Politics

Andrew Neil gets testy as he puts Tory chief on spot on UK growth

Andrew Neil grills Jake Berry on economic growth

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Andrew Neil challenged the Tory Party chief to provide a timeline of the expected impact of the controversial plan which has sparked a backlash over the past week. Jake Berry insisted the Commons would be the first place to learn of Kwasi Kwarteng’s forecast but the response pushed the veteran presenter to press on for a clearer answer. The Channel 4 host asked: “When does this growth come?”

Mr Berry said: “We will see later when the Chancellor sets out his medium-term economic plan to the House of Commons, which is the absolutely correct way of doing it, that the Government will…”

Andrew Neil interrupted: “You don’t know?”

The Conservative Party chairman said presenting the forecast in Parliament is “the right time to do it.”

But Mr Neil was clearly unimpressed by the response: “So, as things stand, after last week’s budget with all the fallout that it’s had, all meant to be in the pursuit of growth, you cannot tell me or our viewers when economic growth is going to return.”

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Mr Berry made an initial attempt to respond: “What I can tell you and your viewers….”

But Mr Neil pushed on: “No, can’t you tell me that, can you?”

Mr Berry hit back: “Are you going to give me the opportunity to answer the question?”

The broadcaster said: “Yeah, but answer the question.

The top Conservative politician replied: “Thank you. I will take that chance.”

And Mr Neil quipped: “Don’t answer another question, Mr Berry. When will there be economic growth?”

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Mr Berry said: “What I can tell your viewers is that ‘do nothing’ was not an option because we’ve been through a period of time where taxes have gone up, economic growth has been sluggish.”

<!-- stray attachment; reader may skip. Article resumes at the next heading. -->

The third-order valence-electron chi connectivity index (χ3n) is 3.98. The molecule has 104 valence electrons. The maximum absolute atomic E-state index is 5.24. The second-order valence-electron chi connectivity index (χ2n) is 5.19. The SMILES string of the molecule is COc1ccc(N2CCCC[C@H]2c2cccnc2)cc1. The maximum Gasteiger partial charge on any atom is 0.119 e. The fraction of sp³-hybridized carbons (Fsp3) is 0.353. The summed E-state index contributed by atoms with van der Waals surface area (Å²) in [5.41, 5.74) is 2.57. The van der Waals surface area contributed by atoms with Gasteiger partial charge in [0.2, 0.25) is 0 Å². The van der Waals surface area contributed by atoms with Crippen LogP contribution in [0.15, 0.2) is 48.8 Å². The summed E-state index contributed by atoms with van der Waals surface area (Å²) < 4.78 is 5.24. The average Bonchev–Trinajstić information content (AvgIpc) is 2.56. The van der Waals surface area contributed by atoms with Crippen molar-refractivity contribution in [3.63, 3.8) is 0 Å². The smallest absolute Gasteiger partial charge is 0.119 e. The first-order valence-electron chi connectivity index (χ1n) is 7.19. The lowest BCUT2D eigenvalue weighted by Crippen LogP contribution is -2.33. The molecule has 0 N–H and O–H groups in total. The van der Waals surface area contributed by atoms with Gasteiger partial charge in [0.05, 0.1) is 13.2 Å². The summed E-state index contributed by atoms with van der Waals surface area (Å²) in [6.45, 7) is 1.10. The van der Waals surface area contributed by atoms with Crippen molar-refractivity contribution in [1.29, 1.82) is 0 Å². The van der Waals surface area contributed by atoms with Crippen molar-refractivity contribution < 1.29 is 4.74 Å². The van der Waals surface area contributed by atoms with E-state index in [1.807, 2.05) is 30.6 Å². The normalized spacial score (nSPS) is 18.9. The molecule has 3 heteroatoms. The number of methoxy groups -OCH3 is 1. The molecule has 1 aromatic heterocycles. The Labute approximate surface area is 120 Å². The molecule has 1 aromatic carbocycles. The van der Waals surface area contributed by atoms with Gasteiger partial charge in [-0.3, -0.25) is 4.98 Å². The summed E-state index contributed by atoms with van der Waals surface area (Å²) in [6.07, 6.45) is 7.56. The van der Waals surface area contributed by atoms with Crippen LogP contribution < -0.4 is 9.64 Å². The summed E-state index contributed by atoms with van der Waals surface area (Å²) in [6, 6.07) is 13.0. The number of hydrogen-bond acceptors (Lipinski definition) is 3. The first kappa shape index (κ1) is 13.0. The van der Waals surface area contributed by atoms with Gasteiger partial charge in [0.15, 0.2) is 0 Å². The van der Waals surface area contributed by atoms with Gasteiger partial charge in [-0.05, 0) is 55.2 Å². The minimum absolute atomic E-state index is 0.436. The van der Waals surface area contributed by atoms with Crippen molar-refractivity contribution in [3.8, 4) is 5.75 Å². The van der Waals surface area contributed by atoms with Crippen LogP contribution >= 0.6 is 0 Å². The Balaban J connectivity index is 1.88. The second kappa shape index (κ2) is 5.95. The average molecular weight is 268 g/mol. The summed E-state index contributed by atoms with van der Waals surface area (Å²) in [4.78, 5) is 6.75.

Andrew Neil once again cut in: “Under your Government, under a Conservative Government.”

The Conservative chairman conceded: “Yeah, absolutely, and across the globe as well. So our new Prime Minister, our new Government, has set out an approach which will drive economic growth across this country.”

The mini-budget Kwasi Kwarteng presented to the Commons on September 23 has faced intense scrutiny after it sparked a collapse of the pound and the intervention of the Bank of England.

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And on Monday, the Government was forced into a dramatic U-turn as Mr Kwarteng announced plans to abolish the 45p top tax rate had been dropped.

The Chancellor had been preparing to tell the Conservative Party conference in Birmingham that they must “stay the course” and back their tax plans.

And he had been set to insist in a speech now likely to be overhauled that his measures are vital to boost growth and avoid a “slow, managed decline”.

In a possible hint of what was to come, Ms Truss was criticised for singling Mr Kwarteng out as responsible for the tax cut on Sunday, saying “it was a decision the Chancellor made” rather than one debated by the entire Cabinet.

Spending around £2 billion annually on a tax cut for top earners while scrapping the cap on bankers’ bonuses was seen as politically toxic and millions face the squeeze of the cost-of-living crisis.

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